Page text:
—  Arnold Wayne Jones

Bishop Arts Theatre taking submissions for 3rd PlayPride festival

Comedy and tragedy masksThe Bishop Arts Theatre Center will hold its third annual PlayPride Festival in September, and as before, are seeking submissions for original, local works to showcase. Six playwrights will be invited to compete for cash prizes (voted on by audience members). The scripts should be produceable during a 15–20 minute runtime, be unoptioned, published or produced, containing LGBT themes and with no scene changes, blackouts or more than four cast members. The author must also be a resident of Texas.

You have until July 1 to submit the script electronically in PDF format at Selected playwrights will be informed in about a month, and the festival will take place Sept. 15–25. Get working!

—  Arnold Wayne Jones

Jazz Jennings possesses a rare quality in a reality TV star: Dignity

Jazz and FriendsIf there’s not cooking or Tim Gunn involved, I’m not much of one for reality TV, especially (though not exclusively) as practiced by TLC (which, I thought, used to stand for The Learning Channel but apparently now means Trashy Lifestyle Channel). The programming  look very much like a race to be The Least Common Denominator (another TLC…D!) of cheap entertainment: Honey Boo-Boo. Duck Dynasty. Little Couples. I Am Cait. They seem like non-geographic versions of The Real Housewives — niche shows that hope, desperately, to grab eyeballs in a kind of freakshow of the airwaves: “Look, at these actual families of misfits behaving stupidly for your amusement!” They all seem to be touted with carnival-barker vulgarity.

And so I didn’t watch the first season of I Am Jazz. It appeared to be like all the others. But I took a look at the second season premiere, which starts Wednesday at 9 p.m. on TLC. One reason is that Jazz Jennings, the focus of the show, seems so prepossessed: Now 15, she’s written a book about being a transgender teen (one taught in schools, which is a plotline on the opening episode), been heralded for her openness by Time and Out magazines and was a pioneer in getting the right to use the girls’ bathroom. She’s a millennial role model, and conveys something all too rare in reality TV: Personal dignity.

Jazz and her supportive family have had some time getting used to it. She came out as trans at age 6, and everyone seems comfortable with the feminine pronoun… except some haters, who truly don’t understand (or want to understand) trans issues. She’s not brave in the overused sense that pop culture has diminished — she’s rather just a normal teen living through unusual circumstances with as much grace as any teen could be expected to show. You like Jazz — and her mom and dad and siblings, who are all equally “normal” — and so the pitfalls she endures resonate more. They don’t seem faked, because we all know how difficult being an “other” teen is, at any time. (It seems especially relevant during the current political climate. I wonder if the North Carolina legislature will allow it to air there?)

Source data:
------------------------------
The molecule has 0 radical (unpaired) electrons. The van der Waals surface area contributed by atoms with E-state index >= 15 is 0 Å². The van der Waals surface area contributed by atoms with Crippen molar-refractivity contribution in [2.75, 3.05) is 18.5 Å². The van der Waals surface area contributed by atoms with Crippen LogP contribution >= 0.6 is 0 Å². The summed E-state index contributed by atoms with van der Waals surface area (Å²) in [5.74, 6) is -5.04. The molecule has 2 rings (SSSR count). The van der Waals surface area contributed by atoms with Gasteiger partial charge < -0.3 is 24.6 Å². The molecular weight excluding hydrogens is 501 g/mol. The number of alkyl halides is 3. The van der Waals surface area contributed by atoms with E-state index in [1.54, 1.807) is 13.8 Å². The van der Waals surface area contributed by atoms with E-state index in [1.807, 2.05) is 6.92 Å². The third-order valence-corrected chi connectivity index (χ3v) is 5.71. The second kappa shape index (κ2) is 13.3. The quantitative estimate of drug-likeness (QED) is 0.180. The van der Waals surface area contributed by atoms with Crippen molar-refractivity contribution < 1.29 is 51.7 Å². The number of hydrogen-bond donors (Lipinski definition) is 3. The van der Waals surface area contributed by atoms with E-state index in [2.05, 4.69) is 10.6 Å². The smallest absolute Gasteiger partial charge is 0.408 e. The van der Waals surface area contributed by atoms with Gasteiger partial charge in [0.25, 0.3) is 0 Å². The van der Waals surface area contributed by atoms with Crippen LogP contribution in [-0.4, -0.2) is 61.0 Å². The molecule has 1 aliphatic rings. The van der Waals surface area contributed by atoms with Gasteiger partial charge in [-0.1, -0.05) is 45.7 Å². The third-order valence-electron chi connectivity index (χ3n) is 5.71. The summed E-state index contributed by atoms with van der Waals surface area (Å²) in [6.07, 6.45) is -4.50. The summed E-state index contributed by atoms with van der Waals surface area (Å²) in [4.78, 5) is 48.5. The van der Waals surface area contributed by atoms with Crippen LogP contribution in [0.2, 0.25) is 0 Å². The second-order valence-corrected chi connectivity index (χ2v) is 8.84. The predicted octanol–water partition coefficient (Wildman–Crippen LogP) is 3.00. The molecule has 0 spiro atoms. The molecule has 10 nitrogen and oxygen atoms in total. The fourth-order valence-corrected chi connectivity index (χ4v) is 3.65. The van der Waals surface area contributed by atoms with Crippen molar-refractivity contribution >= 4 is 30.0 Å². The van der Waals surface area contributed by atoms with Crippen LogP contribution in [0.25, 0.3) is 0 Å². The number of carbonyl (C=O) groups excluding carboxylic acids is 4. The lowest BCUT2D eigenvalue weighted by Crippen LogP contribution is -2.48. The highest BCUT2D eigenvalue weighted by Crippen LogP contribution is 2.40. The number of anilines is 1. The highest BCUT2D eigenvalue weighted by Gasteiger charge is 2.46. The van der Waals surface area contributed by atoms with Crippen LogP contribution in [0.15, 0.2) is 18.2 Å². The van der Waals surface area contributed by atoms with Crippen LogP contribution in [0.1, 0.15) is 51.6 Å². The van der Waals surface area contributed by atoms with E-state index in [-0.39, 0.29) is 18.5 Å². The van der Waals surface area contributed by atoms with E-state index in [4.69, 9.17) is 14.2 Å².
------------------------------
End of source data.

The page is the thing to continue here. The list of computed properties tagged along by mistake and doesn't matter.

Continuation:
So I may make an exception to my reality TV rules. I might watch I Am Jazz, as much to support the next generation of leaders as to see what happens next in her life. And keep hope alive that quality may actually make a difference.

—  Arnold Wayne Jones

PHOTOS: Chefs for Farmers Mix-Off and tasting event in the Design District

The 2016 Chefs for Farmers pre-main-event event — which features talented sous chefs and mixologists showing off for a panel of judges and attendees — finished up Sunday evening, and no one left hungry or thirsty. Eight judges from the major food-reviewing outlets in Dallas — including yours truly, as well as critics from D Magazine, Dallas Eater, Dallas Observer, Dallas Morning News, Escape Hatch Dallas and Zagat — did our own tastings, and awards were given for popular pick and judges’ choice.

As with last year, the sold-out crowd selected The Blind Butcher’s Brian Bell as fan favorite with his sausage and mashed potato dish, a tribute to summery picnicking. Sarah Green from the Joule won judges’ choice for her empanada-style Frito pie.

The Maker’s Mark cocktail from Henry’s Majestic won best bourbon creation, while Parliment’s Patron cocktail won the best tequila drink and the people’s choice award.

Here are some photos from the event.

—  Arnold Wayne Jones

PHOTOS: The gayest of weddings — Tallon-Tenenbaum

Surrounded by about 100 of their family and friends, including me, Zach Tallon and Harold Tanenbaum — a popular couple in the North Texas gay community — legalized their relationship of 10 years with an official ceremony in their North Dallas back yard. Despite being a Jewish service, Sister Helen Holy showed up to entertain with her benedictions. Mazel tov!

—  Arnold Wayne Jones